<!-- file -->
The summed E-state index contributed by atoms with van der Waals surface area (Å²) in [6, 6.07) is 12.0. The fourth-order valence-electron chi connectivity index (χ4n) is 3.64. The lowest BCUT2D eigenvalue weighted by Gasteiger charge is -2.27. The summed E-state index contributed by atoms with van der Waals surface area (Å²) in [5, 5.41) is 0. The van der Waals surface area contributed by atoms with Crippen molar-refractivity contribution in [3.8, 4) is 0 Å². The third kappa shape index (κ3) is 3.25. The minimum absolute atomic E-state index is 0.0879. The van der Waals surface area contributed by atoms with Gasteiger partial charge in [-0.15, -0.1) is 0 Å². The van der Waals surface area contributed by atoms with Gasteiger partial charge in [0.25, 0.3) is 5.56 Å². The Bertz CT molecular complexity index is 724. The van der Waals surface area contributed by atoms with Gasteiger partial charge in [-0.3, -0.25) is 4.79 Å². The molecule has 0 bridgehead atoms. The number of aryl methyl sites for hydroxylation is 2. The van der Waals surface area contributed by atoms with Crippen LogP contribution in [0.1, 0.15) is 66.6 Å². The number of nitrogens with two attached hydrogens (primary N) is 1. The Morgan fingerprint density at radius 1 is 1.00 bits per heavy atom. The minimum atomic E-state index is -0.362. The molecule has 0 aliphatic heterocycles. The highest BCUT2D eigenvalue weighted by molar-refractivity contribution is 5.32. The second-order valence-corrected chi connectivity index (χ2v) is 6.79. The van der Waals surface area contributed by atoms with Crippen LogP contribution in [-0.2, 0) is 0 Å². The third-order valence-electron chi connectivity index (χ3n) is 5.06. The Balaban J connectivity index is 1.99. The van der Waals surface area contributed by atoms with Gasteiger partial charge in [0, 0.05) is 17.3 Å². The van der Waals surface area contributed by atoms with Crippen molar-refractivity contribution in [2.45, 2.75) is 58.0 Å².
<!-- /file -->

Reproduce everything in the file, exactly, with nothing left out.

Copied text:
The summed E-state index contributed by atoms with van der Waals surface area (Å²) in [6, 6.07) is 12.0. The fourth-order valence-electron chi connectivity index (χ4n) is 3.64. The lowest BCUT2D eigenvalue weighted by Gasteiger charge is -2.27. The summed E-state index contributed by atoms with van der Waals surface area (Å²) in [5, 5.41) is 0. The van der Waals surface area contributed by atoms with Crippen molar-refractivity contribution in [3.8, 4) is 0 Å². The third kappa shape index (κ3) is 3.25. The minimum absolute atomic E-state index is 0.0879. The van der Waals surface area contributed by atoms with Gasteiger partial charge in [-0.15, -0.1) is 0 Å². The van der Waals surface area contributed by atoms with Gasteiger partial charge in [0.25, 0.3) is 5.56 Å². The Bertz CT molecular complexity index is 724. The van der Waals surface area contributed by atoms with Gasteiger partial charge in [-0.3, -0.25) is 4.79 Å². The molecule has 0 bridgehead atoms. The number of aryl methyl sites for hydroxylation is 2. The van der Waals surface area contributed by atoms with Crippen LogP contribution in [0.1, 0.15) is 66.6 Å². The number of nitrogens with two attached hydrogens (primary N) is 1. The Morgan fingerprint density at radius 1 is 1.00 bits per heavy atom. The minimum atomic E-state index is -0.362. The molecule has 0 aliphatic heterocycles. The highest BCUT2D eigenvalue weighted by molar-refractivity contribution is 5.32. The second-order valence-corrected chi connectivity index (χ2v) is 6.79. The van der Waals surface area contributed by atoms with Crippen LogP contribution in [-0.2, 0) is 0 Å². The third-order valence-electron chi connectivity index (χ3n) is 5.06. The Balaban J connectivity index is 1.99. The van der Waals surface area contributed by atoms with Gasteiger partial charge in [0, 0.05) is 17.3 Å². The van der Waals surface area contributed by atoms with Crippen molar-refractivity contribution in [2.45, 2.75) is 58.0 Å².